A civil rights lawsuit was filed in federal court earlier this week by the Alliance Defense Fund (ADF) on behalf of a Lubbock, Texas, man who's accusing the city's largest school district of allegedly violating his right of free speech after they refused to display an ad showing a tattooed Jesus on a jumbotron during high school football games.
Lubbock Independent School District denied the ad request in October from David L. Miller, founder of Little Pencil LLC, an organization that promotes the Bible's teachings through marketing campaigns, even though ADF says the district allows other religious groups to advertise.
"No one deserves to be silenced simply for having a viewpoint that school officials don't favor," said Jeremy Tedesco, ADF senior legal counsel. "When a school creates an opportunity for community advertising, it cannot single out religious messages for censorship. The First Amendment protects freedom of speech for all people, regardless of their religious or political beliefs."
The lawsuit, Little Pencil v. Lubbock Independent School District, argues that "the government may not discriminate against private speech based on its viewpoint, regardless of the forum in question."
However, the school district claims that it denied Miller's request because by their own policies and practices they are prohibited from allowing religious advertisements with the use of government property, based on the Establishment Clause.
"Christians should not be prevented from expressing their beliefs in public venues," said Matt Sharp, ADF legal counsel. "We hope that Lubbock Independent School District will revise its policy so that everyone can exercise their constitutionally protected freedoms."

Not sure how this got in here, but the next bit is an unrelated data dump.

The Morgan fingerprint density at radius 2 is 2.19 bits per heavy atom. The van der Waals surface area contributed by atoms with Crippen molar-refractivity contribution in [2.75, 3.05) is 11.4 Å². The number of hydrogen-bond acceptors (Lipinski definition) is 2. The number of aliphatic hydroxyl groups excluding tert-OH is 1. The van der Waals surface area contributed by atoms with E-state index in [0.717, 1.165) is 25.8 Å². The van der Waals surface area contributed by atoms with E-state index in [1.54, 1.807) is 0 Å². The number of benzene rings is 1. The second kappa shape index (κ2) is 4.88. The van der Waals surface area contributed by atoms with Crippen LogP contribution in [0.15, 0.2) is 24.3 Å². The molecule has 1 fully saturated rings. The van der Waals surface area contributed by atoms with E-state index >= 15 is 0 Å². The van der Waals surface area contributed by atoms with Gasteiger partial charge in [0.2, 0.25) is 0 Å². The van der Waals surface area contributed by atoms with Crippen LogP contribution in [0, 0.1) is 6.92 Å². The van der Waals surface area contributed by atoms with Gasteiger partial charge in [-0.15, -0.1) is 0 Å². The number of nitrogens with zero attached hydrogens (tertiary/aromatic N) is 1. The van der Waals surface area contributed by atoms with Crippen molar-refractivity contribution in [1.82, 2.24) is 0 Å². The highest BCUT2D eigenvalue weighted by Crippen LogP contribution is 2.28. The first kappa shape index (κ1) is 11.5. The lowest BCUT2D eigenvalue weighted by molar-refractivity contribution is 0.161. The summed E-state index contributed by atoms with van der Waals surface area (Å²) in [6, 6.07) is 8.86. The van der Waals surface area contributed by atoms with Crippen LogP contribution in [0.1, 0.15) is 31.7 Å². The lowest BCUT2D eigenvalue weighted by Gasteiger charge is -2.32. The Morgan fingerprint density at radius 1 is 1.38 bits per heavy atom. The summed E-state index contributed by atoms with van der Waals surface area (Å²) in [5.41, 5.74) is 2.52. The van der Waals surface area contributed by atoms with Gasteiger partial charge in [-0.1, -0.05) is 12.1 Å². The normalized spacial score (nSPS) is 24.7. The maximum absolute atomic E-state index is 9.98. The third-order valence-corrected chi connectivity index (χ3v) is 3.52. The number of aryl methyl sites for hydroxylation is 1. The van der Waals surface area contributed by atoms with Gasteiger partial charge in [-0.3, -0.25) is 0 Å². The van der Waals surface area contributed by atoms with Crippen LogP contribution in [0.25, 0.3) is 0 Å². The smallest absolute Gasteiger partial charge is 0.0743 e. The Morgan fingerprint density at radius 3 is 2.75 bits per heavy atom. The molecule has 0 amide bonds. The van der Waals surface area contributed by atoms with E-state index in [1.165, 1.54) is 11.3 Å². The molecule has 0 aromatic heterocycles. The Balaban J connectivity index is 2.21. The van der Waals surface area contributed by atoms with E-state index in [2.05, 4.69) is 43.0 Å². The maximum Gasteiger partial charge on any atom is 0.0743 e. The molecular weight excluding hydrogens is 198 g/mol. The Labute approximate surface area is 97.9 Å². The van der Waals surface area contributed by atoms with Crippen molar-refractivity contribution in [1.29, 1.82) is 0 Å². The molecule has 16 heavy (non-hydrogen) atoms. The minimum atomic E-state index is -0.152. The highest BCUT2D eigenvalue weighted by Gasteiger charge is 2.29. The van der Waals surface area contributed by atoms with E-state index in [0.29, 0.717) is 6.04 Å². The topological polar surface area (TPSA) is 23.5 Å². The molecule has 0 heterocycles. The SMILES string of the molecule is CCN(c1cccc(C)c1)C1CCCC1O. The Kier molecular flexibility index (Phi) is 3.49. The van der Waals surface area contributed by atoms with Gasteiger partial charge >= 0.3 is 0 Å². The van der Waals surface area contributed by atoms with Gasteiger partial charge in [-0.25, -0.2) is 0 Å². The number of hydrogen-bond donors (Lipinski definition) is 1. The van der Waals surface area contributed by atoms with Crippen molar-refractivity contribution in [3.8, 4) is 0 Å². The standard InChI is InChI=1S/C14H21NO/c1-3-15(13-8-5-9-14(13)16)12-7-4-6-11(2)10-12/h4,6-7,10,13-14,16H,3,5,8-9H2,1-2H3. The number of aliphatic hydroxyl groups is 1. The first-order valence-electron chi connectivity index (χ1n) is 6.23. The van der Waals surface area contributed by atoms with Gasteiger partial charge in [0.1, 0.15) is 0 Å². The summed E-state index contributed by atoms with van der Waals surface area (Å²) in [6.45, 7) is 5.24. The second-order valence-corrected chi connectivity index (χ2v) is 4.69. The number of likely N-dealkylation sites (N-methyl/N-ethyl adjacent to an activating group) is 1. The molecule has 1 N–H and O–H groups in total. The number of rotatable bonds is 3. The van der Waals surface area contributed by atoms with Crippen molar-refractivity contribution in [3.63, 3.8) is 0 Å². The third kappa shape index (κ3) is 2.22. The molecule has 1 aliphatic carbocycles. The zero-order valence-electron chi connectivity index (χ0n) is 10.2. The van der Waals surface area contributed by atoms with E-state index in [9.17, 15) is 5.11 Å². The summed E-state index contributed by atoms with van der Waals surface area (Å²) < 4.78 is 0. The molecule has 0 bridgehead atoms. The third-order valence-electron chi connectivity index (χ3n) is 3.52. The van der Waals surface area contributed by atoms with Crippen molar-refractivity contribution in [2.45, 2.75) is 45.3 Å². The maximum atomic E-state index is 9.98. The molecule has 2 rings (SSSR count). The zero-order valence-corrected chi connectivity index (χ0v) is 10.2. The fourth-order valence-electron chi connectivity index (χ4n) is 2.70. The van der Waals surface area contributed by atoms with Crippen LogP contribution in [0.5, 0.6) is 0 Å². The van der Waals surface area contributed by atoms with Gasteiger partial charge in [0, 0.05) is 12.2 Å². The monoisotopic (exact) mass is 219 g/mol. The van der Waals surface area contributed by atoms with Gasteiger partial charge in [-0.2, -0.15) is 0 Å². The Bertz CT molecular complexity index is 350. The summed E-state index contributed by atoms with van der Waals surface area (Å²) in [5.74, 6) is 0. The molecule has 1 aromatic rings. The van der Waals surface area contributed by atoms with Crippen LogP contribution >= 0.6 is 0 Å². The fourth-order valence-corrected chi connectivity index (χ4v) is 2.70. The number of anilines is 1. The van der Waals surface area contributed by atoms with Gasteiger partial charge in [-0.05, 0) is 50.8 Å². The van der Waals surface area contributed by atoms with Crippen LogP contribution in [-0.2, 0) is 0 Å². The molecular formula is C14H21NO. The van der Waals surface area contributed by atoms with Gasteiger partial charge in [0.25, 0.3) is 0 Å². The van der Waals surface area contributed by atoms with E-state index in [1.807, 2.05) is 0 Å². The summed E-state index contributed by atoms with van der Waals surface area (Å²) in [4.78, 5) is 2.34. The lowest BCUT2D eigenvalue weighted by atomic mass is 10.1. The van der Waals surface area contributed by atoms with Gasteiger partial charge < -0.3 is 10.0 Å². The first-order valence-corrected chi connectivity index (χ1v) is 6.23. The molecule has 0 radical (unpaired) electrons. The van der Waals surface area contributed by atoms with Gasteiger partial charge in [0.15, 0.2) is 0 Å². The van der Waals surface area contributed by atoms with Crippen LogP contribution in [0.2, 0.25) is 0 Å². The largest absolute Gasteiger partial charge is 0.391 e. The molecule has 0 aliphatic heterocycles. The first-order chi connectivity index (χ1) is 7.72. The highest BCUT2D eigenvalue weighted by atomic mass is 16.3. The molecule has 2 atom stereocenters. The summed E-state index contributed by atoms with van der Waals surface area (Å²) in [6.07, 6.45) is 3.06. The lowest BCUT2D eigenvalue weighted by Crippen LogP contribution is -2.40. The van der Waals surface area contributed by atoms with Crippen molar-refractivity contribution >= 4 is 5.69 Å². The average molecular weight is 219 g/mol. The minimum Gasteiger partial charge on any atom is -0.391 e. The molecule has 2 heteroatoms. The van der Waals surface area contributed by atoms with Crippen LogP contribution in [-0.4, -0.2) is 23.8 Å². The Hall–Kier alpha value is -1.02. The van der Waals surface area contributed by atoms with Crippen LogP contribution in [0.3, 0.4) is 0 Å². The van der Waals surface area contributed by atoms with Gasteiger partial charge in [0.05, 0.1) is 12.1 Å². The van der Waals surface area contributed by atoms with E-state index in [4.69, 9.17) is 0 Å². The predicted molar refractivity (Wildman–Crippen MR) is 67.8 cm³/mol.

According to Berhl Robertson, Lubbock ISD superintendent, the district was not aware of the lawsuit.
"We cannot comment on potential pending litigation, but we would always prefer to spend tax dollars in classrooms rather than courtrooms," said Robertson.
The ad is part of the JesusTattoo.org campaign, which depicts the image of Jesus Christ clad in tattoos with the words "addicted" and "depressed," among other negative descriptions. The idea behind the campaign is to share Jesus' love and make it known that it can change people despite their labels.
The movement's website, jesustattoo.org, features a video in which a man resembling Jesus acts as a tattoo artist in a basement. During the video, people from all walks of life enter the room expecting him to remove their tattoos that include words that describe their situations as helpless individuals. He then takes to their forearms and wrists and replaces their original markings with words like, "accepted," "brave" and "humble."
Last year, JesusTattoo.org erected 59 billboards for a 30-day campaign throughout Lubbock.